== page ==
War on Terror a War on Immigrants?

With America’s unrelenting ‘War on Terror’ scourging the sands of the world to tap the flow of oil profits westward, the flows of population migration have been stifled; an almost reciprocal effect of a neo-colonial pan-American agenda. The increased instability precipitated by George W. Bush’s ‘democracy project’ in the Middle East has displaced and disenfranchised millions of Arabs and Muslims, who’ve sought refuge in Europe and North America. Not coincidentally, these same countries have tightened border restrictions under the pretext of national security measures.

In Canada, exclusive immigration policies have become more impregnable within federal legislation. Alleged terrorist plots at home, and Canada’s peripheral role in supporting allied forces in their occupations of Iraq, Afghanistan, Lebanon, and Palestine have created conditions for he accelerated deterioration of rights and protections for migrants in Canada – especially those hailing from these same adversarial countries.

Next, after diplomatic relations between countries, as a criterion for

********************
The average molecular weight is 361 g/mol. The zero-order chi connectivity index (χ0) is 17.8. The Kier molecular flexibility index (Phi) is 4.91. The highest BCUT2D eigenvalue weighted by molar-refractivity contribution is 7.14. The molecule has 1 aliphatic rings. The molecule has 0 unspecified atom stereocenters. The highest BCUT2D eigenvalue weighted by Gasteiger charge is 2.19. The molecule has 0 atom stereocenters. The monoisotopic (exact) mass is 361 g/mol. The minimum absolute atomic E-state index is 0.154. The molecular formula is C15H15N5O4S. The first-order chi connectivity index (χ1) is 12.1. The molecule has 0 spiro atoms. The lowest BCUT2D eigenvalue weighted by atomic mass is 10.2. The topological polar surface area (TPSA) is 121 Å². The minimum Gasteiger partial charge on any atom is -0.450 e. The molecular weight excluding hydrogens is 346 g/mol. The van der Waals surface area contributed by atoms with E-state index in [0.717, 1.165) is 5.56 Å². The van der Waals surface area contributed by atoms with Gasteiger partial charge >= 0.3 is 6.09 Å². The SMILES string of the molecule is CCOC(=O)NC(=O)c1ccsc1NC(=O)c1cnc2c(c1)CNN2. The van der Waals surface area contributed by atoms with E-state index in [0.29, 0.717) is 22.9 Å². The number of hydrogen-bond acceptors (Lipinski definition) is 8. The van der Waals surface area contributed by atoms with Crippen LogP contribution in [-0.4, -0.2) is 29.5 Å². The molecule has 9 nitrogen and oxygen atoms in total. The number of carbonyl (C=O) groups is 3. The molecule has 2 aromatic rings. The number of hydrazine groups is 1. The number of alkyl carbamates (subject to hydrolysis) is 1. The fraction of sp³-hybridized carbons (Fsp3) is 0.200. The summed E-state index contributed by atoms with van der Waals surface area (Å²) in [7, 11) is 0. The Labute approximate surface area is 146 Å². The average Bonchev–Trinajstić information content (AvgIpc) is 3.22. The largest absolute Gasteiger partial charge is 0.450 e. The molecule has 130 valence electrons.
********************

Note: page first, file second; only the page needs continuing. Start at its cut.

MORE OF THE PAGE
differential treatment, is a nation’s affluence. First world nations cherry-pick migrants based on class, as well as race, which is why African refugees, for example, from third world countries (like Sierra Leone or Somalia) get second-class treatment through Canada’s immigration system.

Since the events of September 11th 2001, broad declarations in the
corporate media and generalizations or oversimplifications in government bills have made more and more migrants the targets of racism and xenophobia; countless migrants in Canada have faced harassment and unjust treatment in the form of secret trials, arbitrary detention, abuse and harassment, torture, racial or religious profiling, security certificates, police surveillance, deportation, and the restriction of family visitation rights.

In light of these injustices, a Halifax-based coalition formed in August 2006 with the explicit mandate of “demanding the rights, dignity, and respect of immigrants and refugees, as well as those living without status in Canada”.

The group, which calls itself No One Is Illegal (Halifax), brings together immigrants, refugees, academics, activists, caseworkers, lawyers, and other interested community members. We are committed to establishing links and networks of solidarity in Nova Scotia, and the Atlantic Provinces, to defend migrants and migrant communities against these systemic attacks.